Genesee County Stormwater Advisory Committee

This committee is made up of all the Communities in Genesee County that signed a 342 contract with the Genesee County Drain Commissioner, including non-phase II communities. This committee guides the implementation of the entire Phase II Program and has three main sub-committees set up to address specific issues. Each Phase II Community serves on at least one sub-committee. A brief explanation of the duties of these sub-committees follows.

Public Education and Participation Sub-Committee

The Public Education and Participation Sub-Committee guides the overall Public Education and Participation Process for the Watershed Management Planning effort.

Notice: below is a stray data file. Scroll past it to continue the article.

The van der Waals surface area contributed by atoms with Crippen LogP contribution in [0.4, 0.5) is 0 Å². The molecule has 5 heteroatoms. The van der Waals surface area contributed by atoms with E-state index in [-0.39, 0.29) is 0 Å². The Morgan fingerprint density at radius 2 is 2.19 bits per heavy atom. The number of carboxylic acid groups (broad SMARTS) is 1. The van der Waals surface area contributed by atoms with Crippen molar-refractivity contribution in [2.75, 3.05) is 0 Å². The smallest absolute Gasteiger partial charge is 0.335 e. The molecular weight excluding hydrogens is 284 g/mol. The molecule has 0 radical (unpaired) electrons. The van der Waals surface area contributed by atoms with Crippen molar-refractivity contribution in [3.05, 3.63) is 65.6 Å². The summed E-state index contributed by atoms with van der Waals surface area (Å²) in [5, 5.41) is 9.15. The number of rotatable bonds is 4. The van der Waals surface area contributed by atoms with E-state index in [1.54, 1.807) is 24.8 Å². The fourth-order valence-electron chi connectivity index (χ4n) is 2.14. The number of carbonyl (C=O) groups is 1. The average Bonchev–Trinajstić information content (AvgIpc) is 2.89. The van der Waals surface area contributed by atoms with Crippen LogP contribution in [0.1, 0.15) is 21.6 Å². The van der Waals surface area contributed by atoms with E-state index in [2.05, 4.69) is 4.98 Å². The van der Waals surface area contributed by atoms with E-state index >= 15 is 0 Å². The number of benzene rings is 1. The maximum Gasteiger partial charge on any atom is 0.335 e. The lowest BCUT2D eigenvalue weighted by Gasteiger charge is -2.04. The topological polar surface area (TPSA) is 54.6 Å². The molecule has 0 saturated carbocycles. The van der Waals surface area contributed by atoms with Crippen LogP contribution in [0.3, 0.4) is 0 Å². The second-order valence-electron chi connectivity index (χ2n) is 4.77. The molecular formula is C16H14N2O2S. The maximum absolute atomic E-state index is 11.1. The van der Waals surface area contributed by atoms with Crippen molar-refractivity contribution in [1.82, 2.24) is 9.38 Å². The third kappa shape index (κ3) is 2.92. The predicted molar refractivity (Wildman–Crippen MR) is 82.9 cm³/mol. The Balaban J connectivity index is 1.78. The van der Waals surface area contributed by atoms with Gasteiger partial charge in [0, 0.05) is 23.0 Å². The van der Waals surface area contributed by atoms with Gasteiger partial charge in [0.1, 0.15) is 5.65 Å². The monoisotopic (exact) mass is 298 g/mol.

Construction Standards and Practices Sub-Committee

The Construction Standards and Practices Sub-Committee examines new construction standards and post construction practices for Genesee County. They will work to update existing ordinances to make sure that consistency and EPA elements are met.

Monitoring and Mapping Sub-Committee

The Monitoring and Mapping Sub-Committee guides organization and implementation of the illicit discharge elimination program (IDEP), mapping guidelines, field-sampling protocols, and how the watershed will be monitored for progress.

Local government leaders will share their insights and views of the watershed throughout the project at workshops and meetings, as well as at other formal and informal exchanges. The value of such insights should not be underestimated and are important to a plan development process led at the local level.